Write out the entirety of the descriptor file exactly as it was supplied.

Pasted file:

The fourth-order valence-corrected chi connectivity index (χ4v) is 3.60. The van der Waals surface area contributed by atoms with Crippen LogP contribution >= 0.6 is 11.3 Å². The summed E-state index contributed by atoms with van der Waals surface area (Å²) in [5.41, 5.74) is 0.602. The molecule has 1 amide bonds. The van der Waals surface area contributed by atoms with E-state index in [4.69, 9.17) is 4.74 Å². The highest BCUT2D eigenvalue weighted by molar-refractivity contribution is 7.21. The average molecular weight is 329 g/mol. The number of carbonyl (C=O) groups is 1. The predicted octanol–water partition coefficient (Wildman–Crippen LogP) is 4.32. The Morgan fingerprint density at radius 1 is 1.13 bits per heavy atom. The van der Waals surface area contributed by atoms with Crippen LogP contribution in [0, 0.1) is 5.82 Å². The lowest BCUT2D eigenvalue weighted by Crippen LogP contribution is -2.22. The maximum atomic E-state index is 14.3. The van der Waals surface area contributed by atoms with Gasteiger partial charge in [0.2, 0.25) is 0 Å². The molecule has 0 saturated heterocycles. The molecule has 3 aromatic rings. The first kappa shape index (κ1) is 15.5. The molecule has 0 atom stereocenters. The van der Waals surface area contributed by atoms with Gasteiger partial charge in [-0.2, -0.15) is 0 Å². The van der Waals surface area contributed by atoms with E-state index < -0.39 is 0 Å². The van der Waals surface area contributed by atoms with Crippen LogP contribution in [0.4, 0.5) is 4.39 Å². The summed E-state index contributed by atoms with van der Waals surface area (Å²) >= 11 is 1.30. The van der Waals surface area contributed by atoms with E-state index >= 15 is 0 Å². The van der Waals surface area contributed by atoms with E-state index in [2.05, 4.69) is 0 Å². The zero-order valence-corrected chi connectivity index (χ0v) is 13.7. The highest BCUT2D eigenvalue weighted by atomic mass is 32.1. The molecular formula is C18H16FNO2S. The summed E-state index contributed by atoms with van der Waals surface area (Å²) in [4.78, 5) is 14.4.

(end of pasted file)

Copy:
The fourth-order valence-corrected chi connectivity index (χ4v) is 3.60. The van der Waals surface area contributed by atoms with Crippen LogP contribution >= 0.6 is 11.3 Å². The summed E-state index contributed by atoms with van der Waals surface area (Å²) in [5.41, 5.74) is 0.602. The molecule has 1 amide bonds. The van der Waals surface area contributed by atoms with E-state index in [4.69, 9.17) is 4.74 Å². The highest BCUT2D eigenvalue weighted by molar-refractivity contribution is 7.21. The average molecular weight is 329 g/mol. The number of carbonyl (C=O) groups is 1. The predicted octanol–water partition coefficient (Wildman–Crippen LogP) is 4.32. The Morgan fingerprint density at radius 1 is 1.13 bits per heavy atom. The van der Waals surface area contributed by atoms with Crippen LogP contribution in [0, 0.1) is 5.82 Å². The lowest BCUT2D eigenvalue weighted by Crippen LogP contribution is -2.22. The maximum atomic E-state index is 14.3. The van der Waals surface area contributed by atoms with Gasteiger partial charge in [0.2, 0.25) is 0 Å². The molecule has 0 saturated heterocycles. The molecule has 3 aromatic rings. The first kappa shape index (κ1) is 15.5. The molecule has 0 atom stereocenters. The van der Waals surface area contributed by atoms with Gasteiger partial charge in [-0.2, -0.15) is 0 Å². The van der Waals surface area contributed by atoms with E-state index < -0.39 is 0 Å². The van der Waals surface area contributed by atoms with Crippen LogP contribution in [0.4, 0.5) is 4.39 Å². The summed E-state index contributed by atoms with van der Waals surface area (Å²) >= 11 is 1.30. The van der Waals surface area contributed by atoms with E-state index >= 15 is 0 Å². The van der Waals surface area contributed by atoms with E-state index in [2.05, 4.69) is 0 Å². The zero-order valence-corrected chi connectivity index (χ0v) is 13.7. The highest BCUT2D eigenvalue weighted by atomic mass is 32.1. The molecular formula is C18H16FNO2S. The summed E-state index contributed by atoms with van der Waals surface area (Å²) in [4.78, 5) is 14.4.